One of the reasons babies can learn to swim and become water safe, as we mentioned in our article on baby swim lessons, is because of their reflexes.  The most significant reflex that allows a baby to go underwater yet not swallow the water is the diving reflex.  When the baby goes underwater the epiglottis closes over, blocking water from going down the throat.  The baby’s eyes also stay open underwater.  Photos and video of babies underwater clearly display this reflex as they swim with eyes wide open and their mouth open at times as well.  Just click this link and watch this 9 month old swimmer on youtube!

There may be a very small percentage of the population that do not have this reflex.  My sources varied as to when babies lose this reflex, which is involuntary and is triggered by submersion in water.  Some sources indicate this reflex disappears at around two months, others at six months, and yet others at eighteen months.  What this indicates is that it is very individual.  This is why it is important to attend lessons with a professional.  Always consult your local infant swimming resource for guided instruction.


  1. Wow! Excellent blog!

  2. I remember from the time I was quite young seeing films from places like Russia where babies were birthed in water and or placed into water right after birth and they were SOOOO happy and just swimming with ease, flow and relaxed comfort.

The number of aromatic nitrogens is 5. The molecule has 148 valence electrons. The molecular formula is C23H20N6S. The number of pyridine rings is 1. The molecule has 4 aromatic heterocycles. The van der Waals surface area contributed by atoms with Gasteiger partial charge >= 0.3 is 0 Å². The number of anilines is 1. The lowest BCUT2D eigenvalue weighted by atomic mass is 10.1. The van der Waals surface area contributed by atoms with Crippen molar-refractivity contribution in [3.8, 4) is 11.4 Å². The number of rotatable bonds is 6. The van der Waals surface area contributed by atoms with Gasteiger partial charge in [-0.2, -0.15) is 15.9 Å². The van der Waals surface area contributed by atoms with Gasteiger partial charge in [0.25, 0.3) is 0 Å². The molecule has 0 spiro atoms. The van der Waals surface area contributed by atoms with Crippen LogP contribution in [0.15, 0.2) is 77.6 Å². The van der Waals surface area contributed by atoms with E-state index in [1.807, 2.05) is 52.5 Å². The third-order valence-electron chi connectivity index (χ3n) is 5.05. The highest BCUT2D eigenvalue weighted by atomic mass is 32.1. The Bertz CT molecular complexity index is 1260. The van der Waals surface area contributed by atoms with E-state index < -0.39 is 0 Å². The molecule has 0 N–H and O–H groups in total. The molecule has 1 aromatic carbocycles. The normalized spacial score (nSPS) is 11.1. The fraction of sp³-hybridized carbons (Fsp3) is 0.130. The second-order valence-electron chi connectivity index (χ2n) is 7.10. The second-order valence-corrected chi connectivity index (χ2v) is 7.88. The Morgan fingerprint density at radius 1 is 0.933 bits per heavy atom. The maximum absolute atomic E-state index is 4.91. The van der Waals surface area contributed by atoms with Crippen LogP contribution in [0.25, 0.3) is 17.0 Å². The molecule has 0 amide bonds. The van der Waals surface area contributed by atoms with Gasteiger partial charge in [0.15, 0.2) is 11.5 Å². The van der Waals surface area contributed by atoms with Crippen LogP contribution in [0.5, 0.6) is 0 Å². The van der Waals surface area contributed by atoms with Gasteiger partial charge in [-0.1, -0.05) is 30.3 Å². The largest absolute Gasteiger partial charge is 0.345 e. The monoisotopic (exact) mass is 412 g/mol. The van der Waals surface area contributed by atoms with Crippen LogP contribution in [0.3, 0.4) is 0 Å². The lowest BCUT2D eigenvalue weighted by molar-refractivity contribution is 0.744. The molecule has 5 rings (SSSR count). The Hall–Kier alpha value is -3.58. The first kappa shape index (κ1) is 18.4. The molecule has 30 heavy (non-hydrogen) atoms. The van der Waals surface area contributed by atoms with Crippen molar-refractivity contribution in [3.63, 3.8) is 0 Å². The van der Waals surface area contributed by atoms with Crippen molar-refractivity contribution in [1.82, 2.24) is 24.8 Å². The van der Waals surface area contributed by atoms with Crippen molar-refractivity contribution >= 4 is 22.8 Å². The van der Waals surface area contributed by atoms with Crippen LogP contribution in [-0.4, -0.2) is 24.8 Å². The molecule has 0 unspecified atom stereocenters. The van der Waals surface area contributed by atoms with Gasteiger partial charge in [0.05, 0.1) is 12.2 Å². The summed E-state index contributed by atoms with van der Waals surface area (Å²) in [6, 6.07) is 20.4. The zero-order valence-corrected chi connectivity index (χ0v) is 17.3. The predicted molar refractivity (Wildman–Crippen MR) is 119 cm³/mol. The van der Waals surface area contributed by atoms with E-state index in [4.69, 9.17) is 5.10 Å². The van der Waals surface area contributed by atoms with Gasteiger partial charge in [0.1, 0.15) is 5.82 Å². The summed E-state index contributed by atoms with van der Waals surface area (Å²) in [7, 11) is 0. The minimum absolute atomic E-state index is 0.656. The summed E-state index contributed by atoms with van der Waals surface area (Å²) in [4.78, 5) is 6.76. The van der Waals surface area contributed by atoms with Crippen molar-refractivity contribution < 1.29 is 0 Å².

We can forget that we arrive and gestate as water babies and that the water world is very, very much a part of whom we are.. And of course we are made of 90 to 94 percent water ourselves. Viva Aqua!

  3. Beautiful! I did not know about the epiglottis. The baby appears to be enjoying the adventure.

  4. Pauline Sugine

    This is a cherished baby, lovingly handled in the water. She knows how to gently exhale the “bubbles” through her nose and her mouth. She is completely comfortable in the water and happy to be there. This is a gift that cannot be replaced. There is nothing else so freeing in life and she owns this skill before she can walk. Wonderful.

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